A DPO alone does not protect the company from breaches nor from penalties.
Instead, it is whether a company has operationalised data protection and is able to demonstrate accountability.Luis Alberto Montezuma & Qian Li Loke, IAPP
In this, the fifth of a series of linked articles about Data Protection Officers (DPOs) under the General Data Protection Regulation (GDPR), we discuss how an organisation can implement and maintain a privacy compliance programme when it is not required to appoint a DPO and chooses not to do so voluntarily.
It is important to note, however, that irrespective of whether a DPO is appointed, the maximum financial penalties for breaching the GDPR are the same across the board:
Higher amount – up to €20 million (or sterling equivalent), or 4% global annual turnover of the preceding financial year, whichever is higher. These relate to more serious violations of the GDPR principles, to an individuals rights or transfers of data to third countries.
Standard amount – up to €10 million (or sterling equivalent), or 2% global annual turnover of the preceding financial year, whichever is higher. These involve a violation of the requirements placed on controllers and processors, which include the duties relating to the DPO.
In either case, the reputational damage created by misuse of data can be even more costly.
Complying with the GDPR and the Data Protection Act 2018 (DPA18) is no small measure. In reality, the DPO operates as the central hub from which to disseminate data protection related strategy, communication, or training throughout the organisation. And because the DPO is independent and protected from sanctions for performing their duties, the organisation can be confident that data protection compliance is achieved. This is providing they appoint the right person, of course, and that they act upon any recommendations, advice and guidance being offered.
For companies, charities, and exempt public bodies who do not have a DPO in place, GDPR compliance must be carefully planned and executed. This article lays out how to meet your data protection responsibilities without a DPO and the pitfalls to avoid when putting systems in place.
Key facts for meeting GDPR compliance without a DPO
- In situations where there is no mandatory requirement to appoint a DPO, choosing not to appoint a DPO voluntarily is nevertheless acceptable, despite the DPO Guidelines recommendations to the contrary. Maintain an accurate record of the decision-making process identifying how a DPO is not required, and revisit the issue regularly to ensure that your circumstances do not change.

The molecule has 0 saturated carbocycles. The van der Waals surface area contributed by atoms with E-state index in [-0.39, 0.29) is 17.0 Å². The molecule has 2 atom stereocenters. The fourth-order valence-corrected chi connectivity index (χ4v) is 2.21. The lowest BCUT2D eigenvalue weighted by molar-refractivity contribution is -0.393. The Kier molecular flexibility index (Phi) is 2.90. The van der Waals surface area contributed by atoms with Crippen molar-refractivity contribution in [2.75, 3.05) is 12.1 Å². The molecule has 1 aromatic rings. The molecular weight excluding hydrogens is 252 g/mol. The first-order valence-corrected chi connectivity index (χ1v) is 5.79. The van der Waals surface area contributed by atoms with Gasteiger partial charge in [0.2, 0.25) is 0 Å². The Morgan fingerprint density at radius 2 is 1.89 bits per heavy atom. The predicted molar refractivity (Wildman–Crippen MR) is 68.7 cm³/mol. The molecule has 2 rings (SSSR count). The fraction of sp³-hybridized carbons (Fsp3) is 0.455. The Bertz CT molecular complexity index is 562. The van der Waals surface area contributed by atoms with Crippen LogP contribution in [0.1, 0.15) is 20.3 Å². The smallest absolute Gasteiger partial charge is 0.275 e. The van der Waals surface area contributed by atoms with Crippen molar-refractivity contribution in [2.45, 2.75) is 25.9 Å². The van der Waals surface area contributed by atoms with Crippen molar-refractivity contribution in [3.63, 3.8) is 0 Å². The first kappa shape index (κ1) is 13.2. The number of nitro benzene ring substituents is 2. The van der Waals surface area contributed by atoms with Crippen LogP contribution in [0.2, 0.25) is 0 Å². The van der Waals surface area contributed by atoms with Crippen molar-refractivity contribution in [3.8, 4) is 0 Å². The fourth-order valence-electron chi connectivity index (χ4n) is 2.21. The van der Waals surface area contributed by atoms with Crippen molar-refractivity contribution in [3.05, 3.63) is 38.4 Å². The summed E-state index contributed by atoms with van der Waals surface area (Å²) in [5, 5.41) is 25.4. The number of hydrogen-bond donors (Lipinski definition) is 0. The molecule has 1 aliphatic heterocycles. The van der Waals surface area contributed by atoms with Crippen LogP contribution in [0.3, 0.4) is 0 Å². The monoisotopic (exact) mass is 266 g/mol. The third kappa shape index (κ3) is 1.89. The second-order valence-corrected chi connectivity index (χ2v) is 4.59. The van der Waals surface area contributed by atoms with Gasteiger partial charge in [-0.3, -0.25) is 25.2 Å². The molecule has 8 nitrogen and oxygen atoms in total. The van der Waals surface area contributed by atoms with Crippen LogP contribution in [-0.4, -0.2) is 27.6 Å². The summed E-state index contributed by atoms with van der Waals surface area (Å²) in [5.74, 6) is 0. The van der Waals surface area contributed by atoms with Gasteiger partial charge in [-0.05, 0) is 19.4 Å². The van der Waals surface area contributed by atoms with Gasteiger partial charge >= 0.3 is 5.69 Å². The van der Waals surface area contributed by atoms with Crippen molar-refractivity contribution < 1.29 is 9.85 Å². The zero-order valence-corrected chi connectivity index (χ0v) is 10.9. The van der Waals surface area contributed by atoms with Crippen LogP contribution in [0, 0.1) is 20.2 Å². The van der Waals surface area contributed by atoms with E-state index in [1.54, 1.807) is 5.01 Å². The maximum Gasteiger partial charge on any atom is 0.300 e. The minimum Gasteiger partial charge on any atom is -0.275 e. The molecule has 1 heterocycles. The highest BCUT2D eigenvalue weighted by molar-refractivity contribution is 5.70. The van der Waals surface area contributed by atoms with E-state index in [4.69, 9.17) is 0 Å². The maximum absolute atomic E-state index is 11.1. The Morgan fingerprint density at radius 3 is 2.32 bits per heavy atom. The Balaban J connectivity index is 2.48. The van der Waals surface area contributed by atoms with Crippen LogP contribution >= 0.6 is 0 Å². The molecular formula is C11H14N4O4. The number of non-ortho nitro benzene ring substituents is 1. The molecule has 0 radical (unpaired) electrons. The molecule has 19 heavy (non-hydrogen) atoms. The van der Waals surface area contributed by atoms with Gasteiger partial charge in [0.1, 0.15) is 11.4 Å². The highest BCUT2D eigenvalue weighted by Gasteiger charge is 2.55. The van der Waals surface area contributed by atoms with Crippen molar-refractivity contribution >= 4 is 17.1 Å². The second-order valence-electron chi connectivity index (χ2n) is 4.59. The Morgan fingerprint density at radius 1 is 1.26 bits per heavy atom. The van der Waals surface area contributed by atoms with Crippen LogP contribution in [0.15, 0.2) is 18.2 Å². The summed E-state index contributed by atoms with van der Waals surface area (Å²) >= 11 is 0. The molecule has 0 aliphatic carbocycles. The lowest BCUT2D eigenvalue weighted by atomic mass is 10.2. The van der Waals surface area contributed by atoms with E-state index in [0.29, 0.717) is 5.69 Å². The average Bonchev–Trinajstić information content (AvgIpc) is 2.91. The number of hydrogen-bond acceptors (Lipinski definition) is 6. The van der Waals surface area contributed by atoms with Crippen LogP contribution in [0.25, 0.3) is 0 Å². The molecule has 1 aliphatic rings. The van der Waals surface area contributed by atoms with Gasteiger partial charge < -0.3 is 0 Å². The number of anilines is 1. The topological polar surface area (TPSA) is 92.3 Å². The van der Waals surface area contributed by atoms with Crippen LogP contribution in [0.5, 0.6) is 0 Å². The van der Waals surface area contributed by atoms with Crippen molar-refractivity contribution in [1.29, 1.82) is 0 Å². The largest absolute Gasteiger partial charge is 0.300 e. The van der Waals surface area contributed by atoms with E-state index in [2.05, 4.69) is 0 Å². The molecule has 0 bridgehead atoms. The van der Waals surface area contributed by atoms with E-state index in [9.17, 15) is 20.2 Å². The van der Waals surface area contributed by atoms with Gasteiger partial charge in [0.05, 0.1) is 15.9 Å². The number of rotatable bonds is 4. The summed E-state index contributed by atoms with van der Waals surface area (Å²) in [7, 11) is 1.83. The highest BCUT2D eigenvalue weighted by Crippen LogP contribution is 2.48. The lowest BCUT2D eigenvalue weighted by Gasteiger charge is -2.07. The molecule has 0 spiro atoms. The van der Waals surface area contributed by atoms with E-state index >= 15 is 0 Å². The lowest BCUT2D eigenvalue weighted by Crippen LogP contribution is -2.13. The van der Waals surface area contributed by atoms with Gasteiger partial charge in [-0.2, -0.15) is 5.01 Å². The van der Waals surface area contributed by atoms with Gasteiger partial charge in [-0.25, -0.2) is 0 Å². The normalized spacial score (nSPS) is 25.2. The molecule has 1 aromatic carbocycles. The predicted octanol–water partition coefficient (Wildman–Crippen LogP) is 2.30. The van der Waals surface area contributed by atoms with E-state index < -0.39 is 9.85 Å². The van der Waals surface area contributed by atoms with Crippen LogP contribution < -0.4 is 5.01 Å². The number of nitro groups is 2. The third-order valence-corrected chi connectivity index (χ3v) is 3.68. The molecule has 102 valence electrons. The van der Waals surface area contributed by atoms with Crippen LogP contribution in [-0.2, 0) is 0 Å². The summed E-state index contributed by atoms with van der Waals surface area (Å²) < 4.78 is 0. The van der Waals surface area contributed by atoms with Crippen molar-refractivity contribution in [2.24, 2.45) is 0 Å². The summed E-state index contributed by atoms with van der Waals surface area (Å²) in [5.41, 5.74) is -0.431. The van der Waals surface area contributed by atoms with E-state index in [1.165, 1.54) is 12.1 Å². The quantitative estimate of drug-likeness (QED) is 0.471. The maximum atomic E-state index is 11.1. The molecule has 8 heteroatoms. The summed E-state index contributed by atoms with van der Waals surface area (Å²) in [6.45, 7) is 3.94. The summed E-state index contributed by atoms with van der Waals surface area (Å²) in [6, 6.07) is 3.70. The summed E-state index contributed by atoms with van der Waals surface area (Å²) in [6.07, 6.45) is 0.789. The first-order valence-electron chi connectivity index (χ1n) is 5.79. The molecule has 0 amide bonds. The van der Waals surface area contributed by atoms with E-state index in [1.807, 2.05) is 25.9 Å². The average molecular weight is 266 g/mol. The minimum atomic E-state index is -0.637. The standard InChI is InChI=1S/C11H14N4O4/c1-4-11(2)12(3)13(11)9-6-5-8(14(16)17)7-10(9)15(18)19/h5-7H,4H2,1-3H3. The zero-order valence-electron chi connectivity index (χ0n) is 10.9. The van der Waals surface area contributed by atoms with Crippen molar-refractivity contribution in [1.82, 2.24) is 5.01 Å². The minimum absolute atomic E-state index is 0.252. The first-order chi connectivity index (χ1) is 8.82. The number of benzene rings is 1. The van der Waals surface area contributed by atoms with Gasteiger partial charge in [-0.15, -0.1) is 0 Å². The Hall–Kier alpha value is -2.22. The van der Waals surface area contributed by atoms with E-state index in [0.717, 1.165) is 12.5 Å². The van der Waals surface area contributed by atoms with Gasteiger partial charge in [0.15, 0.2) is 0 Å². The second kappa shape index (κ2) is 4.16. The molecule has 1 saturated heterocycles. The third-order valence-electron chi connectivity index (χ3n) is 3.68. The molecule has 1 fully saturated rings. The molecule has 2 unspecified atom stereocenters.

- Remember, it is always the organisation that is accountable for GDPR compliance. Even without a DPO, companies, charities, and exempt public bodies are still obliged to satisfy all the GDPR requirements, along with any related regulations and national privacy laws. Not doing so will risk severe sanctions.
- Assign somebody with the responsibility to implement and maintain a data protection programme. A key part of their role will involve record keeping and ensuring policies and procedures are regularly updated and followed.
- To achieve compliance, follow each of the GDPR Principles and ensure that lawful conditions to process personal data are always met. Uphold the remaining rights of the data subjects involving overseas transfers and ensure all processing of personal data complies with the requirements of privacy by design and default. Make sure to implement all physical or technological security measures required within the GDPR.
- Take note. when reporting a data breach under the GDPR, the 72 hours clock starts ticking the moment you become aware of the breach.
- If you take your GDPR responsibilities seriously and implement reasonable measures to protect personal data, then the ICO will recognise your efforts. Treat cybersecurity as a boardroom issue, demonstrate transparency and accountability for your customer data and should the worst happen the ICO will not usually have an issue.
- Meeting GDPR compliance obligations not only results in customer confidence, it also assures investors and lenders that your organisation is professional and well-organised.